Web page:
Next Generation Learning/Course Management Systems

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This special issue of JOLT, focusing on exploring next generation learning/course management systems (NG-L/CMS), is indeed special and for more reasons than the decision to focus an issue on a single, pressing topic for the JOLT community. To better address the topic, JOLT chose to step outside its framework in a number of ways: Special in focusing an issue on NG L/CMS Special in using guest editors with expertise in NG-L/CMS research Special in being an invited issue, with the editors reading and selecting a collection of diverse proposals regarding tools, research and predictions for next generation learning Special in enacting a belief that NG L/CMS will be defined by the collective and that the ideas and response of JOLT readers are an intrinsic part of the possibilities ahead. For the first time ever, JOLT is asking readers to respond. After exploring the ideas within the issue, JOLT readers are invited to visit the Arizona State University wiki (http://jolt.wiki.asu.edu), and share your vision of NG-L/CMS. The readership of JOLT is daily experiencing a steady transformation in the technology-infused learning experience. You�re seeing evidence of change driven by a digital generation, new tools and more intuitive technologies. JOLT is asking you to participate in the research by sharing your observations, reactions and understandings. Like Florence Martin, perhaps you have evidence of value in the richer and more research-driven use of tools embedded within the standard CMS. Similar to the observations of Patricia McGee and Marybeth Green, you may find the traditional L/CMS container no longer fits a post-fordist world and you�re now searching for a system with more flexible process, dynamic innovation, and authority of the user. If this is the case, you�ll be interested in the research sabbatical results of Farhad Saba in examining new requirements placed on educational institutions in designing specifications for the next Educational Management System. Those unwilling to wait for the next generation container may be, along with Mark Frydenberg, experimenting with wikis as a tool that better allows students to participate in the process of course management, information sharing, and content creation. Like Sarah Hurlburt, perhaps you�re using blogs to construct a community that takes ownership of the learning in ways not possible in the current L/CMS. Or, as in the observations of Gary Brown and Nils Peterson, you�re finding that learners, when encouraged and taught to explore the affordances of diverse tools now available will construct their own, context-driven personal learning environment. Perhaps you�re a dreamer and, like Bryan Alexander, already have a vision for what may be ahead if we replace current learning containers with the possibilities already available in the collaborative, social tools of Web 2.0 and gaming environments. Like Frank Vander Valk, you may understand or have experience in avatar-based learning and have ideas regarding the potential and the limitations for learner self-definition and independent exploration in virtual worlds like Second Life. No matter your experience or expertise, it�s unlikely that you�ve joined Shalin Hai-Jew in looking ahead, beyond next generation, to the infotocracy educational environment where identity and knowledge track us through time and space and become an inherent part of our portfolio. We invite you to join us in the adventure of exploring Shalin�s future world, just as we invite you to discover the fascinating research, reporting, advocacy and discovery of all the authors found within this very special issue. When you�re done exploring the diverse and stimulating contents within the issue, please join the authors, editors and fellow readers at http://jolt.wiki.asu.edu to continue our exploration of one of the most exciting, transformative issues in higher education: defining the next generation learning/course management system and the collective creation of a new understanding of the learning environment.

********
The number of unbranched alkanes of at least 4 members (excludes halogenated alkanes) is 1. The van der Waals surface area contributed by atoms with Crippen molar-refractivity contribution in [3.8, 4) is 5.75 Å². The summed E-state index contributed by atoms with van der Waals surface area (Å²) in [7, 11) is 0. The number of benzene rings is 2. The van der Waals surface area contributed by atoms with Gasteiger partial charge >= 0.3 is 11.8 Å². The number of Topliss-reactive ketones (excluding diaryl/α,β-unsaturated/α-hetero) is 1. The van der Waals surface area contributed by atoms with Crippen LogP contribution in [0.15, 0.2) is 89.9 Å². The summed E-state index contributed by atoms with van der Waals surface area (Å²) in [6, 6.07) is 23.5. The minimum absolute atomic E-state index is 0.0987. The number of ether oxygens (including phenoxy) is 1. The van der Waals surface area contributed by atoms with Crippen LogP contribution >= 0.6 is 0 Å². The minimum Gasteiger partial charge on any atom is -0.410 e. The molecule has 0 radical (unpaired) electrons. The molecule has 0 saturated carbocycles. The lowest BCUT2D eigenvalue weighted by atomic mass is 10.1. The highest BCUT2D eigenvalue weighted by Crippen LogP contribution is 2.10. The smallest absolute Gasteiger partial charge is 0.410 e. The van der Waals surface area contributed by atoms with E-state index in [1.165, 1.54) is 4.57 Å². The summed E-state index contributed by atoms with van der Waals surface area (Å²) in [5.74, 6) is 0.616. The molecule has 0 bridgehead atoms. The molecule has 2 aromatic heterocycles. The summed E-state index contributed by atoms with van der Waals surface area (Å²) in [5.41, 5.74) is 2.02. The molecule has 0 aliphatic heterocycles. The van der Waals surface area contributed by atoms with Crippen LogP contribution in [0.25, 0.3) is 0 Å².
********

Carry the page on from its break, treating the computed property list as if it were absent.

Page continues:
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Journal of Online Learning and Teaching





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